Advertisement

Is tree age or tree size reducing height increment in Abies alba Mill. at its southernmost distribution limit?

  • Pasquale A. MarzilianoEmail author
  • Roberto Tognetti
  • Fabio Lombardi
Research Paper

Abstract

Key message

Conventional methods for estimating the current annual increment of stand volume are based on the uncertain assumption that height increment decreases with tree age. Conversely, size, rather than age, should be accounted for the observed senescence-related declines in relative growth rate and, consequently, implemented in silvicultural manuals. Results stem from a study on Abies alba Mill. at its southern limit of distribution.

Context

Many factors limit height increment when age and size increase in large-statured tree species. Height–diameter allometric relationships are commonly used measures of tree growth.

Aims

In this study, we tested if tree age was the main factor affecting the reduction in height increment of silver fir trees (Abies alba Mill.), verifying also whether tree size had a significant role in ecophysiological-biomechanical limitations to tree growth.

Methods

The study was carried out in a silver fir forest located in Southern Italy, at the southernmost distribution limit for this species. Through a stratified random sampling, 100 trees were selected. All the selected trees were then felled and the total tree height, height increments (internode distances), diameter at breast height, and diameter increments (ring widths) were measured.

Results

The analyses of allometric models and scaling coefficients showed that the correlation between tree age and height increment was not always significant.

Conclusion

We may conclude that tree age did not statistically explain the decrease in height increment in older trees. Instead, the increase in tree size and related physiological processes (expressed as product between diameter at breast height and tree height) explained the reduction in height increment in older trees and was the main factor limiting height growth trends in marginal population of silver fir.

Keywords

Abies alba Mill Allometry Apennines Dendro-auxometry Height increment Tree size 

Notes

Acknowledgements

We are grateful to John M. Lhotka (associate editor of Annals of Forest Science) and two anonymous reviewers for their precious comments and suggestions on the manuscript. The research is linked to activities conducted within the COST (European Cooperation in Science and Technology) Action CLIMO (Climate-Smart Forestry in Mountain Regions–CA15226) financially supported by the EU Framework Programme for Research and Innovation HORIZON 2020.

Compliance with ethical standards

Conflict of interest

The authors declare that they have no conflict of interest.

References

  1. Ambrose AR, Sillett SC, Koch GW, Van Pelt R, Antoine ME, Dawson TE (2010) Effects of height on treetop transpiration and stomatal conductance in coast redwood (Sequoia sempervirens). Tree Physiol 30:1260–1272CrossRefGoogle Scholar
  2. Anfodillo T, Carraro V, Carrer M, Fior C, Rossi S (2006) Convergent tapering of xylem conduits in different woody species. New Phytol 169:279–290CrossRefGoogle Scholar
  3. Antonucci S, Rossi S, Lombardi F, Marchetti M, Tognetti R (2018) Influence of climatic factors on silver fir xylogenesis along the Italian peninsula. IAWA J in pressGoogle Scholar
  4. Assmann E (1970) The principles of forest yield study. Pergamon Press, OxfordGoogle Scholar
  5. Avery TE, Burkhart HE (2002) Forest measurements (5th edition). McGraw-HillGoogle Scholar
  6. Barnard HR, Ryan MG (2003) A test of the hydraulic limitation hypothesis in fast-growing Eucalyptus saligna. Plant, Cell and Environment 26:1235–1245CrossRefGoogle Scholar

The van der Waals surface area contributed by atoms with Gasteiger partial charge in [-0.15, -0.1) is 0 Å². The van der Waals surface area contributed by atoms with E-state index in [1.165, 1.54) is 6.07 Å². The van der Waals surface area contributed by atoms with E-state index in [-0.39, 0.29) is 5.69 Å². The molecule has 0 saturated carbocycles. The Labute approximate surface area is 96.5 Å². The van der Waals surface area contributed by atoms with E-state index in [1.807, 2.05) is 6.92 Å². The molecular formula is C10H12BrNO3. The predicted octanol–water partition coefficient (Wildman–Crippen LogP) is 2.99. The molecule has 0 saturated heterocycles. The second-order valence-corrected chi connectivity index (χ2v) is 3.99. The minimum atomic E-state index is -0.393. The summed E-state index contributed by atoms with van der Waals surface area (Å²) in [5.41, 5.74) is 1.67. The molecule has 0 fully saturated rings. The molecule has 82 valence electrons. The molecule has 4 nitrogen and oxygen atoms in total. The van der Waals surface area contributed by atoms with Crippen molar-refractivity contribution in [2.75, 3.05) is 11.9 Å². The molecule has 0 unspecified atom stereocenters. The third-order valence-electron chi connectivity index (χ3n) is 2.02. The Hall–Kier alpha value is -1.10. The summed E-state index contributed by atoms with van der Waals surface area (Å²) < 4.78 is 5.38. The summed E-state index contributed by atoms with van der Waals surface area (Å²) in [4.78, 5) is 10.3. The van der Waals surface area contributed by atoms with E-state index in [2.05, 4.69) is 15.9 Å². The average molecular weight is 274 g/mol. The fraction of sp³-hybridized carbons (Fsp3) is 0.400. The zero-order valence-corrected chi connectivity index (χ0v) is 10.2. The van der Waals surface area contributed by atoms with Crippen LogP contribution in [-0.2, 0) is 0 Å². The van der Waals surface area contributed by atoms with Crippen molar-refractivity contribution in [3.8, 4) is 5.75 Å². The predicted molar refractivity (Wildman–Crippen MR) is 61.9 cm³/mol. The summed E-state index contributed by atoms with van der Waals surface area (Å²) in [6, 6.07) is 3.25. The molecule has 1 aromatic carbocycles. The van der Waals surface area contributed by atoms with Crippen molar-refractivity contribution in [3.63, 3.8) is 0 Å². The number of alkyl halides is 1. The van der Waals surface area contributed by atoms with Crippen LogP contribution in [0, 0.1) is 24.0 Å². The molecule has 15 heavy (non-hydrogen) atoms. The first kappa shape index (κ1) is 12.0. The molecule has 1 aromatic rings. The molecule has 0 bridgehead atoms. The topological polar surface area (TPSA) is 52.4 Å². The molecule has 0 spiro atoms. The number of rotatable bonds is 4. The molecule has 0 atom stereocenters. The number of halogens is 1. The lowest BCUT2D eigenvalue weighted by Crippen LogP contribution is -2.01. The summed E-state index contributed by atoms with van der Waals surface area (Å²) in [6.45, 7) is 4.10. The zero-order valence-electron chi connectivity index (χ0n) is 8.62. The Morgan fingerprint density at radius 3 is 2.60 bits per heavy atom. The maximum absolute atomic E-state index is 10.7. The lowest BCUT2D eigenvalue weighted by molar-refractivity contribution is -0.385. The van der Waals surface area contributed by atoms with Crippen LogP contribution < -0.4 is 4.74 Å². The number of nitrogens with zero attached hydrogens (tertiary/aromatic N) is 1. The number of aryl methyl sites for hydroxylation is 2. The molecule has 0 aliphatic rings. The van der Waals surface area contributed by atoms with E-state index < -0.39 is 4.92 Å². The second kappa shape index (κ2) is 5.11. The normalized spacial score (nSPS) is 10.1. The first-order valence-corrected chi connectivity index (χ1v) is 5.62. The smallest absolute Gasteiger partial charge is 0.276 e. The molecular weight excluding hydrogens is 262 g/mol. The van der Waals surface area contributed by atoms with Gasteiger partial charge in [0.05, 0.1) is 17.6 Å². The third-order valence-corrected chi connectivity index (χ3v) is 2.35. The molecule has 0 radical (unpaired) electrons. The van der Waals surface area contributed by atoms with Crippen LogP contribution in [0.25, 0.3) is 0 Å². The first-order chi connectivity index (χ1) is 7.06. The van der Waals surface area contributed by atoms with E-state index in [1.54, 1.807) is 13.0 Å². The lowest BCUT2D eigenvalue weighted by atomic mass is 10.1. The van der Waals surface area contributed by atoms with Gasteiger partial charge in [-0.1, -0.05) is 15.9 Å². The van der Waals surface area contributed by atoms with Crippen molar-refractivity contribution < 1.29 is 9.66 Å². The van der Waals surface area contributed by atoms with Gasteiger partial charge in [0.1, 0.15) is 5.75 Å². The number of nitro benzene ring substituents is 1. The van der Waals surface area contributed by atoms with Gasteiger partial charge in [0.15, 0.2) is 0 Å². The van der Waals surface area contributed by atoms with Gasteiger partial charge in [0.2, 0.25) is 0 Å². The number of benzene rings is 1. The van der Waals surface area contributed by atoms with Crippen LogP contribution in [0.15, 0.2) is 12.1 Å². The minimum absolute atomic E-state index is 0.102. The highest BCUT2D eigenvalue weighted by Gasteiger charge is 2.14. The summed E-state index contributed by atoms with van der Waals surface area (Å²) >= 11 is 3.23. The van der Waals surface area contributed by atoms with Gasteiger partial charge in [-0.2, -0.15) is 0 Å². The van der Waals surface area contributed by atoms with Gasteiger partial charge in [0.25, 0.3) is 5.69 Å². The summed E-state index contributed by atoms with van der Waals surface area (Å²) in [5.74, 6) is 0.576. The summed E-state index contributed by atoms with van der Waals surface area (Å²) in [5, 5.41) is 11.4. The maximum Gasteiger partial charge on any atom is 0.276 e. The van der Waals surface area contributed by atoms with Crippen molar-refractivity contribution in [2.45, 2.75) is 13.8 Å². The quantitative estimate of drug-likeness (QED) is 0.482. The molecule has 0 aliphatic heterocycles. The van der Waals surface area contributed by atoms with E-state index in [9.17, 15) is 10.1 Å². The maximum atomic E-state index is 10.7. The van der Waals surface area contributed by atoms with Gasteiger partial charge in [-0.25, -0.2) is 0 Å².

7. Becker P, Gribben RJ, Lim CM (2000b) Tapered conduits can buffer hydraulic conductance from path-length effects. Tree Physiol 20:965–967CrossRefGoogle Scholar
  8. Becker P, Meinzer FC, Wullschleger SD (2000a) Hydraulic limitation of tree height: a critique. Funct Ecol 14:4–11CrossRefGoogle Scholar
  9. Bennett FA, Clutter JL (1968) Multiple-product yield estimates for unthinned slash pine plantation-pulpwood, sawtimber, gum, USDA Forest Service Research Paper SE-35. Southeastern Forest Experimental Station, Ashville, NCGoogle Scholar
  10. Binkley D, Stape JL, Ryan MG, Barnard HR, Fownes J (2002) Age-related decline in forest ecosystem growth: an individual-tree, stand-structure hypothesis. Ecosystems 5:58–67CrossRefGoogle Scholar
  11. Bond BJ (2000) Age-related changes in photosynthesis of woody plants. Trends Plant Sci 5:349–353CrossRefGoogle Scholar
  12. Bond BJ, Czarnomski NM, Cooper C, Day ME, Greenwood MS (2007) Developmental decline in height growth in Douglas-fir. Tree Physiol 27:441–453CrossRefGoogle Scholar
  13. Clutter JL, Fortson JC, Pienaar LV, Brister GH, Bailey RL (1983) Timber management: a quantitative approach. John Wiley & SonsGoogle Scholar
  14. Coomes DA, Lines ER, Allen RB (2011) Moving on from metabolic scaling theory: hierarchical models of tree growth and asymmetric competition for light. J Ecol 99:748–756CrossRefGoogle Scholar
  15. Corona P, Fattorini L, Franceschi S (2009) Estimating the volume of forest growing stock using auxiliary information derived from relascope or ocular assessments. For Ecol Manag 257:2108–2114CrossRefGoogle Scholar
  16. Corona P, Marziliano PA, Scotti R (2002) Top-down growth modelling: a prototype for poplar plantations in Italy. For Ecol Manag 161:65–73CrossRefGoogle Scholar
  17. Curtis RO (1967) Height–diameter and height–diameter–age equation for second growth Douglas-fir. For Sci 13:365–375Google Scholar
  18. Day ME, Greenwood MS, Diaz-Sala C (2002) Age and size-related trends in woody plant shoot development: regulatory pathways and evidence for genetic control. Tree Physiol 22:507–513CrossRefGoogle Scholar
  19. Day ME, Greenwood MS, White AS (2001) Age-related changes in foliar morphology and physiology in red spruce and their influence on declining photosynthetic rates and productivity with tree age. Tree Physiol 21:1195–1204CrossRefGoogle Scholar
  20. Du N, Fan JT, Chen S, Liu Y (2008) A hydraulic-photosynthetic model based on extended HLH and its application to coast redwood (Sequoia sempervirens). J Theor Biol 253:393–400CrossRefGoogle Scholar